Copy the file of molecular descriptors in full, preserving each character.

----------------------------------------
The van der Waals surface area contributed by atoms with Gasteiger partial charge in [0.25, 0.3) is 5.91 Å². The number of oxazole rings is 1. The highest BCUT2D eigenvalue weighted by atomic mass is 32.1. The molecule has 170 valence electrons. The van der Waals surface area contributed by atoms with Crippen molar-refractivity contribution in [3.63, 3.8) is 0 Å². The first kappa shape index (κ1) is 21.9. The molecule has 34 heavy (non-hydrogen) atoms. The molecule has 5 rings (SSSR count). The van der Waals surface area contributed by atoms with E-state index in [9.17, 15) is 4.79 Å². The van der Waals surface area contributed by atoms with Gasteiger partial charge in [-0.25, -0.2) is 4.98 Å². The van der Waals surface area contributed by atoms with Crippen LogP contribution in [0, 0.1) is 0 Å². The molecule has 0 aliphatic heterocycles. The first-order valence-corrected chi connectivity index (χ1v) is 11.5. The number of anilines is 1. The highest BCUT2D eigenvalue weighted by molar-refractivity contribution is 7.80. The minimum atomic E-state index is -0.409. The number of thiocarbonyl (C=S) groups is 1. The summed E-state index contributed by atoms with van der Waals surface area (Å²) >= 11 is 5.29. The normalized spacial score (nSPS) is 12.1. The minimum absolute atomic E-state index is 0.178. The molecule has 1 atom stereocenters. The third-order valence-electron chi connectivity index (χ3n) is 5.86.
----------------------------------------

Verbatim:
The van der Waals surface area contributed by atoms with Gasteiger partial charge in [0.25, 0.3) is 5.91 Å². The number of oxazole rings is 1. The highest BCUT2D eigenvalue weighted by atomic mass is 32.1. The molecule has 170 valence electrons. The van der Waals surface area contributed by atoms with Crippen molar-refractivity contribution in [3.63, 3.8) is 0 Å². The first kappa shape index (κ1) is 21.9. The molecule has 34 heavy (non-hydrogen) atoms. The molecule has 5 rings (SSSR count). The van der Waals surface area contributed by atoms with E-state index in [9.17, 15) is 4.79 Å². The van der Waals surface area contributed by atoms with Gasteiger partial charge in [-0.25, -0.2) is 4.98 Å². The van der Waals surface area contributed by atoms with Crippen LogP contribution in [0, 0.1) is 0 Å². The molecule has 0 aliphatic heterocycles. The first-order valence-corrected chi connectivity index (χ1v) is 11.5. The number of anilines is 1. The highest BCUT2D eigenvalue weighted by molar-refractivity contribution is 7.80. The minimum atomic E-state index is -0.409. The number of thiocarbonyl (C=S) groups is 1. The summed E-state index contributed by atoms with van der Waals surface area (Å²) >= 11 is 5.29. The normalized spacial score (nSPS) is 12.1. The minimum absolute atomic E-state index is 0.178. The molecule has 1 atom stereocenters. The third-order valence-electron chi connectivity index (χ3n) is 5.86.